Business interruption coverage protects against income loss when a business suffers property damage from an insured peril (e.g., fire, water loss) that disrupts business operations. A typical business interruption policy states that the insurer will pay the insured for the actual loss of business income sustained during the required suspension of operations during the “period of restoration.”
Business interruption claims typically cover “extra expenses” incurred during the restoration period that would not have been incurred if the loss had not occurred. This coverage pays for the additional expenses incurred to avoid or minimize business interruption and to continue operations at the business premises described in the insurance policy or at replacement premises or temporary location, including relocation costs and costs to equip and operate the replacement premises.
The key theme in both coverages is that coverage is dependent on the period of restoration. In other words, the coverage grant specifies that the insurer is only obligated to pay for lost business income and additional expenses incurred during the restoration period.
Definition of Period of Restoration
- The time it should take a reasonable insured to repair, rebuild, or replace the property using due diligence and promptness; or
- The amount of time it takes the insured to repair, rebuild, or replace damaged property, or to resume operations in a new location.
If the property is rebuilt, replaced, or repaired, the restoration period should be calculated using the actual repair, rebuild, or replacement time. However, insurers have persuaded courts to apply a theoretical restoration period where the insured failed to move with reasonable speed or failed to repair, rebuild, or replace with due diligence and dispatch.
Insurance companies and policyholders frequently disagree about what constitutes a reasonable restoration period. In fact, insurers frequently argue that the restoration period is always the theoretical time it should take an insured to complete repairs and resume business—even when the theoretical approach is completely disconnected from any actual facts and circumstances.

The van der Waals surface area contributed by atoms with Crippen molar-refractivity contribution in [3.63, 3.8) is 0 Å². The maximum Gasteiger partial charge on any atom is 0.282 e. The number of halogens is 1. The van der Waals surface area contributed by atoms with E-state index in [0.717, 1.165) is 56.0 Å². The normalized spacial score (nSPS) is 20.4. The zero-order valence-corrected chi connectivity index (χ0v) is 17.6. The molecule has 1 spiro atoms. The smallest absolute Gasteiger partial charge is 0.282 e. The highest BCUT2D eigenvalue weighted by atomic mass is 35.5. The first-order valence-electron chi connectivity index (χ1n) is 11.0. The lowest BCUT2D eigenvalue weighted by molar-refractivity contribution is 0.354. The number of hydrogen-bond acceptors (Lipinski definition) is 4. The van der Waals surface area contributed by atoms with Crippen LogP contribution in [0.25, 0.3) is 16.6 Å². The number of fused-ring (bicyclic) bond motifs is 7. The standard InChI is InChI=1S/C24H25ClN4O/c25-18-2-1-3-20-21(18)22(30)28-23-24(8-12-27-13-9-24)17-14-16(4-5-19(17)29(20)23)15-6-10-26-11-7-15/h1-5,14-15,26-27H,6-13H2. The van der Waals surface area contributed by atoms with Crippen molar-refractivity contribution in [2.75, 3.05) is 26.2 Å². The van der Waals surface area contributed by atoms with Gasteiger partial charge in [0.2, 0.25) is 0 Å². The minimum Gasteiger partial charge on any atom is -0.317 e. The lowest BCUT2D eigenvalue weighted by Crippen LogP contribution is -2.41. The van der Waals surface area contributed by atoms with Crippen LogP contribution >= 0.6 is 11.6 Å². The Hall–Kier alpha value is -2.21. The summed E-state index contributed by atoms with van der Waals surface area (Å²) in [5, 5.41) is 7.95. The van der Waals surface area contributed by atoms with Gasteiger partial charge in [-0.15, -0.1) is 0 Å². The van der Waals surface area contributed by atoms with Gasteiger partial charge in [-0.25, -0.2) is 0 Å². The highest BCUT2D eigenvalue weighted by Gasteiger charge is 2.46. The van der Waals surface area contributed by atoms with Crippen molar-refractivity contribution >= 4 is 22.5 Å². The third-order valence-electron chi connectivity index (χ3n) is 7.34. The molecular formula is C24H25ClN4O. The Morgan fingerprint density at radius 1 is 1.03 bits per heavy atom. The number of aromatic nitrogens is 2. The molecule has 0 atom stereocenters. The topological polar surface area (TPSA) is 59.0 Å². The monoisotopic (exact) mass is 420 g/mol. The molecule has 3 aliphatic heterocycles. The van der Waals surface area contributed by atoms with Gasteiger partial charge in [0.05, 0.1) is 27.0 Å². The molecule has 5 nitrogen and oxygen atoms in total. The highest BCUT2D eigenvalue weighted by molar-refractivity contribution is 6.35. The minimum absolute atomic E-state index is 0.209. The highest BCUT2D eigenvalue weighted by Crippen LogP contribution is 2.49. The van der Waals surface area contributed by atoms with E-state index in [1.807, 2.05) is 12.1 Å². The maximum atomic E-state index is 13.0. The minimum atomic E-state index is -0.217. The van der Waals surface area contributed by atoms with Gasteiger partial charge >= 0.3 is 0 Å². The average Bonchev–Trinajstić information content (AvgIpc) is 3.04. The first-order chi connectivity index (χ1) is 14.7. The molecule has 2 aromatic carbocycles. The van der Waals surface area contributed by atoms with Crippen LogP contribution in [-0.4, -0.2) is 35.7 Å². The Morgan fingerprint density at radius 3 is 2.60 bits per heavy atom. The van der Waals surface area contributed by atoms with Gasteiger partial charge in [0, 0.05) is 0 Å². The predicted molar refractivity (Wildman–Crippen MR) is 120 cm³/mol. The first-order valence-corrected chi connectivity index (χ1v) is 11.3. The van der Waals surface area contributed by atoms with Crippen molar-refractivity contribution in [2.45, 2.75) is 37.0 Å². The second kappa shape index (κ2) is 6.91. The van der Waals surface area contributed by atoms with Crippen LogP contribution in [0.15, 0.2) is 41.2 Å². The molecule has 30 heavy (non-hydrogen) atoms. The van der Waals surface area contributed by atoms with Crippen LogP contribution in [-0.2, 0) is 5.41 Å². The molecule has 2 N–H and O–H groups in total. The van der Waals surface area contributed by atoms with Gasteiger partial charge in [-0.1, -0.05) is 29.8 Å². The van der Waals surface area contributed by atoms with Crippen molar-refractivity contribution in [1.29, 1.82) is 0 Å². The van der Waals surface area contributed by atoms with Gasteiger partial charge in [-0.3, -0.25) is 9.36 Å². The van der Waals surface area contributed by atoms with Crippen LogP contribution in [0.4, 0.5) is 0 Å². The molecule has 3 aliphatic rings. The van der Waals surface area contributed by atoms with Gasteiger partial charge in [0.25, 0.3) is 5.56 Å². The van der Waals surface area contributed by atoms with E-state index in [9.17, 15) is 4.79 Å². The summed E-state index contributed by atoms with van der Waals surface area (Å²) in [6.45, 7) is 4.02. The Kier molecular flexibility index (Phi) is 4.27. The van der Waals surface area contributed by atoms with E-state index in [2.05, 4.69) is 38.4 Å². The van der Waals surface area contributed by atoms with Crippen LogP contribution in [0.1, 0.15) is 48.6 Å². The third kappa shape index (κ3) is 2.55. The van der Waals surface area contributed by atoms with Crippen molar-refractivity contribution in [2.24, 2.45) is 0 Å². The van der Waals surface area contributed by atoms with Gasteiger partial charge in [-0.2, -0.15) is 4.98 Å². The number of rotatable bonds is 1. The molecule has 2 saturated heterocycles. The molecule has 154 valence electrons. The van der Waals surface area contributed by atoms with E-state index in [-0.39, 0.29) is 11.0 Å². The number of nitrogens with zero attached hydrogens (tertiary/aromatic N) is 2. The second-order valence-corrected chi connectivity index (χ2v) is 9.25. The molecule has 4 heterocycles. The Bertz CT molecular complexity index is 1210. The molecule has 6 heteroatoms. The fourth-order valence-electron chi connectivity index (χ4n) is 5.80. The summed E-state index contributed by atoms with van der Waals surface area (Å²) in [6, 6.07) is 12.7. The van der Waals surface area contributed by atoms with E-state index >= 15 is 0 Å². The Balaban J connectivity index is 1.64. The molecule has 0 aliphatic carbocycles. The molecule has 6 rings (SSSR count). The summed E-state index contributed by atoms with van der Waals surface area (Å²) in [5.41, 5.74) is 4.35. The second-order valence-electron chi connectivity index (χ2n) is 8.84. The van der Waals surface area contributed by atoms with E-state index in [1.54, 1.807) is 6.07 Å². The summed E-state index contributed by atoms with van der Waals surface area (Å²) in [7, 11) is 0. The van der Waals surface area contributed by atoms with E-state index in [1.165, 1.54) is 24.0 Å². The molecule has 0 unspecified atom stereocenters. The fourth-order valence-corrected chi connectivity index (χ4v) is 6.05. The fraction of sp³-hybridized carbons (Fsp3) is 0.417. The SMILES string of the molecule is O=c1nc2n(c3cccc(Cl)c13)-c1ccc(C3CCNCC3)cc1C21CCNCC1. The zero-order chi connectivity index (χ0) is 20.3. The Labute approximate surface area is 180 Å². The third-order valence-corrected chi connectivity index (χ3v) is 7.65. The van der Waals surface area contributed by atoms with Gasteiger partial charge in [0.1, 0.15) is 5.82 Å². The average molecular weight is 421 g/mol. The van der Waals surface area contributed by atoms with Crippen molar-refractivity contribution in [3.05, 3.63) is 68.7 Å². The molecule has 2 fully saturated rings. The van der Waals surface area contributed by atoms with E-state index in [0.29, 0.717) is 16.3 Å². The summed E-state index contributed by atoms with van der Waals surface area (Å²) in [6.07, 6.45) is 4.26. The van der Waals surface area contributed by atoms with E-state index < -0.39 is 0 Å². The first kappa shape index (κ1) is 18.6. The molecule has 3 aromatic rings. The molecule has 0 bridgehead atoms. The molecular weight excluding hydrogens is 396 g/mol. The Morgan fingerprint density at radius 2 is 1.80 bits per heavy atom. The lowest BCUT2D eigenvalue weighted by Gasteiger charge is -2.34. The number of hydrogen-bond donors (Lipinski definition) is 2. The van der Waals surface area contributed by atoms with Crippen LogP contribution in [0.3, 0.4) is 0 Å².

However, courts have extended the restoration period when insurers’ behavior, whether in payment or adjustment activity, caused the delay.
Different Aspects of Period of Restoration
Courts have also extended the restoration period due to delays caused by circumstances beyond the policyholder’s control. Contingencies including but not limited to construction delays that extend the time it takes an insured to return to business, as well as delays beyond the insured’s control, will serve to extend the period of restoration.
The period of restoration cannot and should not be judged in a vacuum without regard to the particulars of a claim. The end of the restoration period must be determined based on the specific facts of the case. Insureds should not be penalized if the delay in repairing, rebuilding, or resuming operations was caused by events beyond their control.
Commercial policyholders who submit business interruption claims should not be surprised if their insurers insist on a theoretical approach to determining the length of the restoration period while ignoring the actual circumstances and facts. Policyholders, their advocates and public adjusters must be prepared for the insurers’ initial pushback and be aware that courts have extended the restoration period to account for delays that are beyond the insured’s control. As a result, policyholders filing business interruption claims should be wary of accepting an insurer’s theoretical restoration period, which does not account for delays in repairing, rebuilding, or replacing insured property caused by factors beyond the insured’s control.